Financial hardship includes; one losing their job, one was forced to quarantine for an extended period of time, one experienced furlough and/or reduced pay or hours worked, or their business shut down.
Benefits of Withdrawing Early on a 401k
Despite the taxes and fees one must pay if they withdraw early on their 401k, there are still some benefits:
- If the money you withdrew allows you to stay out a high interest debt, you may end up on the right side of the equation when factoring in the all in cost of early 401k withdrawal
- You can use this money to purchase a home
- If you have a qualified life reason, such as college tuition, you can advance your future and multiply your earning potential if you used your 401k to pay for college.
Disadvantages of Withdrawing Early on a 401k
The benefits are nice, but they cannot be made without factoring in all the disadvantages. These disadvantages include:
- There is a steep price to pay for early withdrawal if you do not have a life qualifying event/expense
- The money you withdrew is not earning the interest rate it did within the 401k program, which will reduce the amount of money you have in retirement
- The money could be used for whatever you like, which may lead to unnecessary purchases
5 Steps for Withdrawing Early on a 401k
If you need to withdraw from your 401k early, the following 5 steps will guide you through the process.
Step 1: See If You Qualify to Be Exempt From Tax Penalties
First and foremost, see if the reason why you’re withdrawing money qualifies you to be exempt from the 10% penalty. If it does, you’re in luck!
Step 2: Do You Qualify for Hardship Withdrawal?
If the standard exceptions do not apply to you, don’t give up hope. There are also hardship withdrawal options, which can also reduce the 10% penalty fee.
An example of a hardship withdrawal would be the money being used for a funeral expense, medical bills, or purchasing a home.
Step 3: Consider Rolling Over Your 401k Into an IRA
You can also consider rolling your 401k into an IRA. The reality is, IRA’s tend to have more lenient withdrawal rules, so one of the ways you may be able to withdraw from your 401k without paying a penalty is to first convert your 401k to an IRA.
Once the money has cleared and you’ve passed the ‘waiting period’ you may be able to withdraw from your IRA without needing to pay the 10% fee.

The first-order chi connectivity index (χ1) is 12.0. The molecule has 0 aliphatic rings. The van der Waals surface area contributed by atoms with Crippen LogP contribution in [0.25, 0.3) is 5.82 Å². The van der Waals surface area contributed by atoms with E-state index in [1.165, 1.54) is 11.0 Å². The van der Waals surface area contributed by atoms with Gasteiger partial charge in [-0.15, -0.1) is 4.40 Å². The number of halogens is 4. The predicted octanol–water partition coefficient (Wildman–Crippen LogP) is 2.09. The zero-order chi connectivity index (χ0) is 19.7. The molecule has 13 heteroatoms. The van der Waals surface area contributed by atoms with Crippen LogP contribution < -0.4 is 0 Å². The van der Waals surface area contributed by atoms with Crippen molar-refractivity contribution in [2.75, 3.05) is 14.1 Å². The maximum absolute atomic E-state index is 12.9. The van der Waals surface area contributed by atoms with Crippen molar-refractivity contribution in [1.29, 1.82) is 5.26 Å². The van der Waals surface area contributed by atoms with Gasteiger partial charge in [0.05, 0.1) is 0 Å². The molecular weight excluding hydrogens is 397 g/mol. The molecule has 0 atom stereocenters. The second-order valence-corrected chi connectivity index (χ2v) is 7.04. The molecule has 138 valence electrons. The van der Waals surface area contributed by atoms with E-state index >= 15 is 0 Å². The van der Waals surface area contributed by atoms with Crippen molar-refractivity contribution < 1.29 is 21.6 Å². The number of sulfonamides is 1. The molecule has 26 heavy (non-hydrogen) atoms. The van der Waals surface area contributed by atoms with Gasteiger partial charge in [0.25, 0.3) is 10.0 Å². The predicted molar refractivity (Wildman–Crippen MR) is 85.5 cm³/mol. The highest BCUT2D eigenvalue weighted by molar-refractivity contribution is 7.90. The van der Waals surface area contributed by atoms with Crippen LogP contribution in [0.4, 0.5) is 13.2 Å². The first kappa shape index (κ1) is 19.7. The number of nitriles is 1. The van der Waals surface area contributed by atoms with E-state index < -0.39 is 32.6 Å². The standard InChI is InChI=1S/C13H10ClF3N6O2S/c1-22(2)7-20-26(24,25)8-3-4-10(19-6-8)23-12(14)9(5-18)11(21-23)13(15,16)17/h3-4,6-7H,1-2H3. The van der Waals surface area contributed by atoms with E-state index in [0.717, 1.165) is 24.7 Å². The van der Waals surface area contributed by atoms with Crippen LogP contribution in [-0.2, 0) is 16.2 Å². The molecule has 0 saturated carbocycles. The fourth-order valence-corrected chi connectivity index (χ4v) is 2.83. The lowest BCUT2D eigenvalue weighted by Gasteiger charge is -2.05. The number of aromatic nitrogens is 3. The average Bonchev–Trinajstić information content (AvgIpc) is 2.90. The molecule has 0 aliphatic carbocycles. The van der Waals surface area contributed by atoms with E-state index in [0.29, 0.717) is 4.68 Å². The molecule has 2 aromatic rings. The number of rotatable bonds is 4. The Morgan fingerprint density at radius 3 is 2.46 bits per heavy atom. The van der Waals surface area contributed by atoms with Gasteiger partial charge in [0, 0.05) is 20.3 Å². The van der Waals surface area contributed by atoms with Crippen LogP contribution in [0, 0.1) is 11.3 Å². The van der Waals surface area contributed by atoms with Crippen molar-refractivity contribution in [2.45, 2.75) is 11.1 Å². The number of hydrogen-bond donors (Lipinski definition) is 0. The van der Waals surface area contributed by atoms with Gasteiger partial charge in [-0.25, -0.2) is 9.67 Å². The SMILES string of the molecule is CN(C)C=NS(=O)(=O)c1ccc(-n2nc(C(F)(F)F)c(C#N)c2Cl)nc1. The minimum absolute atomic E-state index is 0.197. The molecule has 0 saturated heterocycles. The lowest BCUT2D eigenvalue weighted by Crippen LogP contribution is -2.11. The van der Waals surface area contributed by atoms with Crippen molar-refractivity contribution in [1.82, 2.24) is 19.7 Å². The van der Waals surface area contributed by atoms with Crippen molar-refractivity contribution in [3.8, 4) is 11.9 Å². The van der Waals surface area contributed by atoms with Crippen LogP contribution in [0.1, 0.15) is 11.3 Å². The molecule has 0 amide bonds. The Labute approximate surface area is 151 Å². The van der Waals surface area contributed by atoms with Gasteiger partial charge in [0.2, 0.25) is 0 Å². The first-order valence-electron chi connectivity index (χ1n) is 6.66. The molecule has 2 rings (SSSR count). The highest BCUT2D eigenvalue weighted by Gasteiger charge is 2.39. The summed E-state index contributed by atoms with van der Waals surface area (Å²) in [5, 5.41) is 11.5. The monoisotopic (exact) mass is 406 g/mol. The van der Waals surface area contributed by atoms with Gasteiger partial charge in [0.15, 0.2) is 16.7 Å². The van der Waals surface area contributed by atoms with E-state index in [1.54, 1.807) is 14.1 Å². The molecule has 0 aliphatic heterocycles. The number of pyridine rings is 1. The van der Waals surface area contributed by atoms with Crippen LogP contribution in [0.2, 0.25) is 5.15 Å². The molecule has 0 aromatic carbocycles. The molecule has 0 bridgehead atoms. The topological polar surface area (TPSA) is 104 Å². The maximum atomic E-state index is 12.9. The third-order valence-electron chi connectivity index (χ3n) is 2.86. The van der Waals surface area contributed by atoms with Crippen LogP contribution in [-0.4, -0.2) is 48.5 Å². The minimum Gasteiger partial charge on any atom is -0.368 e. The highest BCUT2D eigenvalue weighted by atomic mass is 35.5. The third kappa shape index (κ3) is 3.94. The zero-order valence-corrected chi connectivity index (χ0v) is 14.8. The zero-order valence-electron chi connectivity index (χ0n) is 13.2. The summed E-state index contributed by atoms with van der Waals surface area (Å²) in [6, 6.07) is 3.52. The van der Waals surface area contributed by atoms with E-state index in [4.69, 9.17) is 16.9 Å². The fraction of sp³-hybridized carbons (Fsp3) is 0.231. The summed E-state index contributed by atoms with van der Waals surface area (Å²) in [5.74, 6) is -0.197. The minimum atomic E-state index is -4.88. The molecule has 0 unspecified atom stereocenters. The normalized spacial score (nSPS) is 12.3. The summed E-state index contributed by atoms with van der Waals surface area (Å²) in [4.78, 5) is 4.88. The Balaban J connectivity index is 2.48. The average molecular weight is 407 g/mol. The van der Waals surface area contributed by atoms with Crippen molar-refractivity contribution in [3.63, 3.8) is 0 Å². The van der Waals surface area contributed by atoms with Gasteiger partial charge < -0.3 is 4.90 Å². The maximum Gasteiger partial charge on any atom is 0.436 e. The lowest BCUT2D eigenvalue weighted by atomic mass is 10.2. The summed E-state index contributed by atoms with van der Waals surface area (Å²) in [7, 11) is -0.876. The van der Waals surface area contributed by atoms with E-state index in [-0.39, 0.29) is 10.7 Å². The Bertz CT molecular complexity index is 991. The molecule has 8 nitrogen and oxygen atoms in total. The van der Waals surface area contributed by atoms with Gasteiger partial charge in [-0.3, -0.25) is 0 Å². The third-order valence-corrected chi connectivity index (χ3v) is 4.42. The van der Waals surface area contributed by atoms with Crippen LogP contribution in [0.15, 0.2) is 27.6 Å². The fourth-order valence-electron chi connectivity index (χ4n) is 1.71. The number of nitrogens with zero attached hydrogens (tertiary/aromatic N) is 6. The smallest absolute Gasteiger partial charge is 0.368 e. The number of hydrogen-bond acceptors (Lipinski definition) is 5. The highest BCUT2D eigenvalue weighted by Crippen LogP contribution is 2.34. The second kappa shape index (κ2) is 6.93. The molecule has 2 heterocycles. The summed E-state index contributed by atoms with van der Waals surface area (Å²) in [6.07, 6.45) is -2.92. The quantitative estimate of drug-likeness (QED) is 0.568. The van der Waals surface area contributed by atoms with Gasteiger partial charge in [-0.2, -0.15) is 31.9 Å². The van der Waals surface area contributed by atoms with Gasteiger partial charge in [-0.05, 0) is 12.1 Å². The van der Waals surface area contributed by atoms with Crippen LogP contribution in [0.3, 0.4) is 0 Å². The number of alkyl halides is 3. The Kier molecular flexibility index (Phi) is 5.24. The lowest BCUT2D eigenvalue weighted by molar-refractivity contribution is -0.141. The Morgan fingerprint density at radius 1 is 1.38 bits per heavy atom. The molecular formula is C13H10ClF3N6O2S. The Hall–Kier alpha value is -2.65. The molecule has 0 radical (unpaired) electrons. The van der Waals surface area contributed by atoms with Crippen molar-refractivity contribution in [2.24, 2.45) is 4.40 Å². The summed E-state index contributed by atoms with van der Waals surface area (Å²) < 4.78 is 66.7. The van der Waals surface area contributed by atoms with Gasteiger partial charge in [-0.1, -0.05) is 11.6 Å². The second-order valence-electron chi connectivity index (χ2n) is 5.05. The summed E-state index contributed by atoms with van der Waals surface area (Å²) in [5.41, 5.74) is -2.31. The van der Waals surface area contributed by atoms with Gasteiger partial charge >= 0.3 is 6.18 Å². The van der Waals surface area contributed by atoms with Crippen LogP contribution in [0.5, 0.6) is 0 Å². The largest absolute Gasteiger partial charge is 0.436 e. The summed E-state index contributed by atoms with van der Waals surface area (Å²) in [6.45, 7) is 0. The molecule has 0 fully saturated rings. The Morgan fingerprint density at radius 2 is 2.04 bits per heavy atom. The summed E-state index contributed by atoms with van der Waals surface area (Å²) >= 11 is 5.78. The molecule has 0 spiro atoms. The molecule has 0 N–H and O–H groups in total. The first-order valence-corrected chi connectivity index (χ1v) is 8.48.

Step 4: Use a 401k Early Withdrawal Calculator
If the above 3 steps are not an option for you, and you want to get a better understanding of how much money you’ll owe by withdrawing early from your 401k, use this early 401k withdrawal calculator. Simply follow the steps and enter the required information.
The calculator will help determine exactly how much money you may owe.
Step 5: Withdraw
Once you’ve considered all the above and you need to move forward with withdrawing money, you can typically do so from the comfort of your home. Your employer can guide you in the direction of your plan administrator if you do not know who it is, and there is typically an online portal that can walk you through the process.
If an online portal isn’t available, you’ll be able to reach the administrator over the phone where they’ll have a few steps for you to follow to withdraw your money.
Should You Withdraw Early From Your 401k?
Without question, 401k early withdrawal is something that cannot be taken lightly. There are a lot of moving pieces that must be taken into consideration before fully understanding if this is the right decision for you or not.
Considering the importance and potential ramifications of this decision, you should certainly use Personal Capitals early 401k withdrawal calculator before making this decision. This calculator will help you get the fully baked picture of the true cost of withdrawing from your 401k.
Frequently Asked Questions
An early 401k withdrawal is in fact considered income.
The money you withdraw from a 401k will be taxed at your normal income tax rate.
There are various ways one could avoid paying a penalty on withdrawing from their 401k early. Life qualifying events, such as purchasing a home, paying for a funeral expense, or paying for a medical expense, are all reasons that allow you to withdraw money penalty